(TXN) Texas Instruments Third Quarter 2011 Earnings Preview

Texas Instruments Inc. (TXN) is scheduled to announce its third quarter fiscal 2011 results on October 24, 2011, and we notice downward movements in analyst estimates.

Second Quarter Overview

Texas Instruments delivered a decent second quarter, with pro forma earnings per share of 58 cents exceeding the Zacks Consensus Estimate by 5 cents, or 9.4%.

The company reported revenue of $3.46 billion, which was up 1.9% sequentially and at the lower end of the originally guided range of $3.41 billion and $3.69 billion. The sequential increase was driven by strength in Analog and Embedded Processing segments, partially offset by the expected weakness in the company’s Wireless segment. As expected, revenue from Japan was weak.

Texas Instruments’gross margin was 50.7%, down 25 basis points (bps) sequentially and 348 bps from the year-ago quarter. The sharp decline from both the previous and year-ago quarters were due to lower utilization rates and higher earthquake-related costs.

Management Guidance

On September 8, 2011, the company narrowed and lowered its expected ranges for revenue and earnings per share (EPS) for the third quarter of 2011.

Currently, the company expects revenue in the range of $3.23–$3.37 billion compared to the prior range of $3.40–$3.70 billion and EPS in the range of 56–60 cents compared to the prior range of 55–65 cents.

Management stated that the lowered guidance was due to weak demand across a wide range of products, markets and customers.

For 2011, Texas Instrumentsexpects research and development expenses of $1.7 billion (unchanged), capex of 0.9 billion (unchanged), depreciation of $0.9 billion (unchanged) and an annual effective tax rate of 27% (down from previous estimate of 28%).

Agreement of Analysts

Estimate revisions indicate declining sentiments for the next quarter, with 5 out of 11 analysts making downward revisions in the last 30 days. However, the fiscal 2011 looks to be more positive, with three upward revisions, versus a single downward revision in the last 30 days.

The analysts lowering their estimates attributed their negative view to weaker-than-expected analog and embedded processing shipments and continued weakness in the industrial end market. They expect revenue to decline on.

Though the NSM acquisition is strategically a good move in that it consolidates the analog industry, the analysts believe that TI might face multiple challenges such as high channel inventories, which coupled with the recently added capacity, could result in prolonged under-utilization, thereby impacting cost absorption. Added to that is the additional indebtedness. Currently, Texas Instruments has approximately $2 billion in net debt. So if TI decides to pay off debt first, it could potentially limit the amount of annual share repurchases.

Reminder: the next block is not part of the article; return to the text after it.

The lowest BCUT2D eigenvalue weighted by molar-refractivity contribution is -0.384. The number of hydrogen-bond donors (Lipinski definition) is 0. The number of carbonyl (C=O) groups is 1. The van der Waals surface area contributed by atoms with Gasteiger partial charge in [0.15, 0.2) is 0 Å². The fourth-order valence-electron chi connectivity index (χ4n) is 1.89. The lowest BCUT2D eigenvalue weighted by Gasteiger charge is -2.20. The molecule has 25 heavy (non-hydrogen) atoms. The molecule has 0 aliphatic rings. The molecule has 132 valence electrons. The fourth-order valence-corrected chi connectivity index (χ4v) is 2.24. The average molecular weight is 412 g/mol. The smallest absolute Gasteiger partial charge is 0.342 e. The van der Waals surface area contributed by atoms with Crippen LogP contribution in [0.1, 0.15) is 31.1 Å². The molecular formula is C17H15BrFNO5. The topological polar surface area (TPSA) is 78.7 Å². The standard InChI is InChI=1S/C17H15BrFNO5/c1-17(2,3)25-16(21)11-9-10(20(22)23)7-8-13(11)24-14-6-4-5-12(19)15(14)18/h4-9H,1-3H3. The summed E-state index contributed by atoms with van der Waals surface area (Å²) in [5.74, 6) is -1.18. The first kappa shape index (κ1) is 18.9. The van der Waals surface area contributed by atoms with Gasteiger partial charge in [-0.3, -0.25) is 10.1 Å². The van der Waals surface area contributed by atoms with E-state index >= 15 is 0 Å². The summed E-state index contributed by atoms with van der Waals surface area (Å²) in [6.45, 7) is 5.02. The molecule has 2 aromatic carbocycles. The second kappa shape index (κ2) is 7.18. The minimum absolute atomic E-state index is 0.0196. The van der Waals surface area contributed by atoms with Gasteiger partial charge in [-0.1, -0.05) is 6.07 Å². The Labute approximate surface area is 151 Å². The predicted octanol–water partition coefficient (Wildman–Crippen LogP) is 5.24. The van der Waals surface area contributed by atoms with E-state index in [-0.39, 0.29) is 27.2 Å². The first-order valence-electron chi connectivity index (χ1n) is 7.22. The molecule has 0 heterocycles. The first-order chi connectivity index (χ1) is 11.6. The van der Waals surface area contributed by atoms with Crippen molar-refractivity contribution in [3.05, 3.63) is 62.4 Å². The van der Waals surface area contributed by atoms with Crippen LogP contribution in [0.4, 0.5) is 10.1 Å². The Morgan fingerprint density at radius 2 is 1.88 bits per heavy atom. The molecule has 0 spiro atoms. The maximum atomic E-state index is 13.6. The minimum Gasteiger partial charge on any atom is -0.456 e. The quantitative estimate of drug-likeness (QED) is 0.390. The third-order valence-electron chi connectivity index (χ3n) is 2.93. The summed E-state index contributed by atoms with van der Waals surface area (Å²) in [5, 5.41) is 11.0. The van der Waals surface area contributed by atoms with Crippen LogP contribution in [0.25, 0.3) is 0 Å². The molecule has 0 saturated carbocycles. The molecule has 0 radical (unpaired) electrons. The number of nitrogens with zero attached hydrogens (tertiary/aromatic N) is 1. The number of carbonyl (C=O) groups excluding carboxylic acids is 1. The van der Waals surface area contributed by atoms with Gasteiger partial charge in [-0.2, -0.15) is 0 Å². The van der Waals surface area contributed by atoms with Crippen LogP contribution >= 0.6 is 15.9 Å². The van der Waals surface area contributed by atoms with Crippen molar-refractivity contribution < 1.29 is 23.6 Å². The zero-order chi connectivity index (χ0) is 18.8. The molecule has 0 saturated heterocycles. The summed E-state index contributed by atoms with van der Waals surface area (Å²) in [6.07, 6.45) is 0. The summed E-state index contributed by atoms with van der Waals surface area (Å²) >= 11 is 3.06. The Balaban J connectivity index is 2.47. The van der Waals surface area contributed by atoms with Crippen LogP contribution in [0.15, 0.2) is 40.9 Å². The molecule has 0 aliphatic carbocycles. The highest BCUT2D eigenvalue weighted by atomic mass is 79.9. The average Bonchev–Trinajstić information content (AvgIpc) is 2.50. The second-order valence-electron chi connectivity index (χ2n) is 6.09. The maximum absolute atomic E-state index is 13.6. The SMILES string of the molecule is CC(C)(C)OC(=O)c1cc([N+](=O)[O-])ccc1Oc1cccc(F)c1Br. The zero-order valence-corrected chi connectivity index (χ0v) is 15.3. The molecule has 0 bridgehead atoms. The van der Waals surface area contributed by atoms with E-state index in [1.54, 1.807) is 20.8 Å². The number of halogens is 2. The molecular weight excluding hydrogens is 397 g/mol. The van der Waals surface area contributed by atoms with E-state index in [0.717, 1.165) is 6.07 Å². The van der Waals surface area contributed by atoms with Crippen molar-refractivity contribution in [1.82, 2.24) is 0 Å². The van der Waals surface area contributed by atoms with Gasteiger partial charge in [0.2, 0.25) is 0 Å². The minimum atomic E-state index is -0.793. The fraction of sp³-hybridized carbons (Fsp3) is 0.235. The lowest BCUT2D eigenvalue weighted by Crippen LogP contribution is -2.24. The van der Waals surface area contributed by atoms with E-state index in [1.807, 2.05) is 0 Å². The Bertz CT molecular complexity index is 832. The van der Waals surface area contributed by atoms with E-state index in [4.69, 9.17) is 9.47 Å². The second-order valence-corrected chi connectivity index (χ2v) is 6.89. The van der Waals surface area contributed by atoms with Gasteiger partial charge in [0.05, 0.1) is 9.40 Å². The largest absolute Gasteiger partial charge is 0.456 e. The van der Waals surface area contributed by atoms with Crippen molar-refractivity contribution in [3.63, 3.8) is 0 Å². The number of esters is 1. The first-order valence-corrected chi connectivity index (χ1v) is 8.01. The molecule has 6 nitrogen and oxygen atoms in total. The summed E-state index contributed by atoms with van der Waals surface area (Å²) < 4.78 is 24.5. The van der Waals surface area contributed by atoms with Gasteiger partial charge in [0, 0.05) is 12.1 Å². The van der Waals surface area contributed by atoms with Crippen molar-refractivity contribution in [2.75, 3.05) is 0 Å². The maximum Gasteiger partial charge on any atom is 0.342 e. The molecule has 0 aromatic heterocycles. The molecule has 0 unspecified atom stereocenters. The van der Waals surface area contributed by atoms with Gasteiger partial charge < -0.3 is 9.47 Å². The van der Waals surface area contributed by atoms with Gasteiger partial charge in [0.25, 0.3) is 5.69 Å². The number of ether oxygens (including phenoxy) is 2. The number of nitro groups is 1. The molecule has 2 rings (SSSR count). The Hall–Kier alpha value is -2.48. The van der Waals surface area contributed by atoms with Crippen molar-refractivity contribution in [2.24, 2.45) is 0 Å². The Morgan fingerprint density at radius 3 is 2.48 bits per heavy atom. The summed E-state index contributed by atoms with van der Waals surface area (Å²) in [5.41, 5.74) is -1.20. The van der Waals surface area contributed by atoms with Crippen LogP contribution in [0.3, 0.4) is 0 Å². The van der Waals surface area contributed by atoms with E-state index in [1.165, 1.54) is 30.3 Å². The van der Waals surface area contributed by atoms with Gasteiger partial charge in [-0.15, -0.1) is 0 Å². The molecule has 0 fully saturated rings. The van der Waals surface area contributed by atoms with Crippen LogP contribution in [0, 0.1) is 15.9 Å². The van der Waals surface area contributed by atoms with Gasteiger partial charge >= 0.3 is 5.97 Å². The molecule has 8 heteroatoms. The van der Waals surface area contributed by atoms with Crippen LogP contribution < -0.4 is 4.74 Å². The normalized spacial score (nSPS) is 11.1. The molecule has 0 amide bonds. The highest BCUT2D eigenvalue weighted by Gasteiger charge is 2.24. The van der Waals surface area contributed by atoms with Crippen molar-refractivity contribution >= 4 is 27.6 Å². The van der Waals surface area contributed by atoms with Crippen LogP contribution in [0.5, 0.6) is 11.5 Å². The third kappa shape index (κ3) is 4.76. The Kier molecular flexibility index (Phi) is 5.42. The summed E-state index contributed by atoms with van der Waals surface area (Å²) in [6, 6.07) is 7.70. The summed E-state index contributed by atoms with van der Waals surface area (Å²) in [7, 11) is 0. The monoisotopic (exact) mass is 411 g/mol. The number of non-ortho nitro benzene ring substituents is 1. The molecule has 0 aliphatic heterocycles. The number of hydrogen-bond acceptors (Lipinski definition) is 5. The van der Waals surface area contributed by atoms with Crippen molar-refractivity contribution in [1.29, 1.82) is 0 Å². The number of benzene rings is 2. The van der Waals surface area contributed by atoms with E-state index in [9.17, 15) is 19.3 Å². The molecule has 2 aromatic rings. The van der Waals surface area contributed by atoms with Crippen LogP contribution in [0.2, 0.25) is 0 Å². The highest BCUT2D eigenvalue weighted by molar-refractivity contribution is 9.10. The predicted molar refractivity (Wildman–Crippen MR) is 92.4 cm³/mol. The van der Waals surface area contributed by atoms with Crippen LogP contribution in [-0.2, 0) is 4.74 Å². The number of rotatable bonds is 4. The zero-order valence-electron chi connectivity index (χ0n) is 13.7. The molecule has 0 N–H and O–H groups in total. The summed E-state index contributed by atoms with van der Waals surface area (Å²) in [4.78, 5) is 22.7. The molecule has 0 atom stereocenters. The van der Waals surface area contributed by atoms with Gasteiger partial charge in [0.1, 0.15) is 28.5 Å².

However, the analysts stated that Texas Instruments would see a tax benefit in the third quarter as the firm reduced its estimated 2011 tax rate from 27% previously to 25% (current). This will help the company to meet its earnings guidance relative to its revenue guidance.

However, longer term, the analysts believe that the 300mm RFAB and China fab purchases will increase the company’s market share and reduce the cost structure, thereby improving gross and operating margins in the near future.

Magnitude of Estimate Revisions

For the third quarter, there was no change to the Zacks Consensus Estimate in the past 30 days. But the estimate fell 7 cents to 57 cents in the last 90 days.

For fiscal 2011, the Zacks Consensus Estimate increased 2 cents to $2.25 in the last 30 days, but witnessed a drastic decrease of 13 cents since the second quarter results.

Recommendation

We remain optimistic about Texas Instruments’ compelling product line, the increased differentiation in its business and its lower-cost 300mm capacity.

Texas Instruments is one of the largest players in the analog market with a share of around 17%. Following the National Semiconductor (NSM) acquisition on September 23, analog now accounts for around 50% of Texas Instruments’ business. However, the acquisition has increased the debt burden of the company and increased under-utilization of fabs, as TXN has extensive Fabs and NSM also has 90% in-house manufacturing.

Increasing competition from Maxim Integrated Products (MXIM), Analog Devices (ADI), Broadcom (BRCM), and Intel (INTC) are concerns.

Hence, we expect the company to report in line with the lowered guidance provided in its mid-quarter update.

However, we see downside risk due to macro demand weakness, elevated inventory levels and the Thailand flood (HDD components are 6% of total revenues). We therefore have a short-term Sell recommendation (Zacks Rank #4) on Texas Instruments shares.

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